Premier Christy Clark is “re-structuring” her cabinet, but a more pressing challenge for her is finding enough credible candidates to carry her party’s tarnished banner in the next election.

The B.C. Conservatives, on the other hand, have yet to demonstrate they possess a disciplined, seasoned process to oversee an election campaign. Cummins once expressed concern to me on a Shaw Voice of B.C. program that his party would attract the wrong kind of candidate who could prove embarrassing.

As I wrote here previously, the B.C. Conservatives have to inoculate themselves from “bozo eruptions” from candidates in the middle of a campaign. They can derail any campaign momentum rather quickly.

Indeed, Cummins himself has just provided the exact kind of comment I’m talking about. In an interview with the Vancouver Sun’s Jonathon Fowlie last week, Cummins compared himself to Jesus Christ no less.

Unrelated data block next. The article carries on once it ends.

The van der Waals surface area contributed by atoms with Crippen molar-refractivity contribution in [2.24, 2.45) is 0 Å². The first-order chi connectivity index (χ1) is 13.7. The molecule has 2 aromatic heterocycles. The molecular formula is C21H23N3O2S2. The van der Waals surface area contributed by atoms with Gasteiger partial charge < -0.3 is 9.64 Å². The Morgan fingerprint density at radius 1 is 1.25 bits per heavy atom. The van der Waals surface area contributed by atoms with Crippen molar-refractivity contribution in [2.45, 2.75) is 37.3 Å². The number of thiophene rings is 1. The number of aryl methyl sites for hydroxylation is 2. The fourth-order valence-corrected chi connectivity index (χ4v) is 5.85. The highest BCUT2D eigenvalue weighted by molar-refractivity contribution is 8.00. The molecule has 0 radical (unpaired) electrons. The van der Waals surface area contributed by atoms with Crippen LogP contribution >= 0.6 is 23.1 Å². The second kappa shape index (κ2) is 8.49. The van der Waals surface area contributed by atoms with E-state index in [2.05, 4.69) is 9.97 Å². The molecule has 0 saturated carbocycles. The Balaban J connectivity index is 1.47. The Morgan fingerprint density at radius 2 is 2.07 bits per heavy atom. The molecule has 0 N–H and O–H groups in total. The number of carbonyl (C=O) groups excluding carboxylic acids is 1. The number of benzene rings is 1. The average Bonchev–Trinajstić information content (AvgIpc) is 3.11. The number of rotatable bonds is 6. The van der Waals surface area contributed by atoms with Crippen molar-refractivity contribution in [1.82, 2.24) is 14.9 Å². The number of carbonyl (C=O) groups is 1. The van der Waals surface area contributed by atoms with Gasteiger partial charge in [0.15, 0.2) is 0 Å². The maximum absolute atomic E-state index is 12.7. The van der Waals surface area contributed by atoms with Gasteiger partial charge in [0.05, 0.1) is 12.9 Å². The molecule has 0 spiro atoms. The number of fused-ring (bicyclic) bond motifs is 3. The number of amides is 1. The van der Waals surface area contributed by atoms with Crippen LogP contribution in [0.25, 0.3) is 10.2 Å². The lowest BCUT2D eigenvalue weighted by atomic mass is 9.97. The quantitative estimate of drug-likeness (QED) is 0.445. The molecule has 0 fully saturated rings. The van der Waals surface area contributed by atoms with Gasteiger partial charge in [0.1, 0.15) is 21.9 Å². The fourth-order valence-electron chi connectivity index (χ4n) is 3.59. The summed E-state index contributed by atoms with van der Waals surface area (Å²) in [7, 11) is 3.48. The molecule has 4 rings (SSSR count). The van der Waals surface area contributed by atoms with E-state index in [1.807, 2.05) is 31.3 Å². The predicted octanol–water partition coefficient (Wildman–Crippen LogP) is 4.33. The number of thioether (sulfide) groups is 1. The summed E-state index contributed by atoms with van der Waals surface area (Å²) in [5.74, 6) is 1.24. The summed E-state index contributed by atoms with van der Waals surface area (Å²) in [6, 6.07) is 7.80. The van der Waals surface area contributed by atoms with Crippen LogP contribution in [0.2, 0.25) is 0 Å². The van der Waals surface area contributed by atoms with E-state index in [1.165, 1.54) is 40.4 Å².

In talking about facing a potential challenge to his leadership, Cummins said he could find only one party board member who wanted him gone. Then, he added this gem of a quote: “I hate to use a Biblical reference but Christ had 12 apostles, and one turned him in. We share the same initials but I can’t rise from the dead and I can’t get unanimity on the board. I wouldn’t expect to be able to. He couldn’t. I can’t.”

Clark’s potential problem when it comes to candidate recruitment is a little different. While Cummins is asking people to come on board a new venture, where the expectations might not be so high, Clark is trying to convince people to jump aboard a ship that is listing badly and seems likely to go under, or at least not right itself any time soon. 

While her predecessor, Gordon Campbell, could woo “star” candidates such as Carole Taylor, Wally Oppal, Margaret McDermiad, Kash Heed and Moira Stilwell with the offer of a cabinet post, Clark is not in a position to do that.

The best she can offer, right now at least, is the chance to be a portfolio critic sitting in the Official Opposition. That’s not the most appealing offer to people who currently have good careers in the private sector.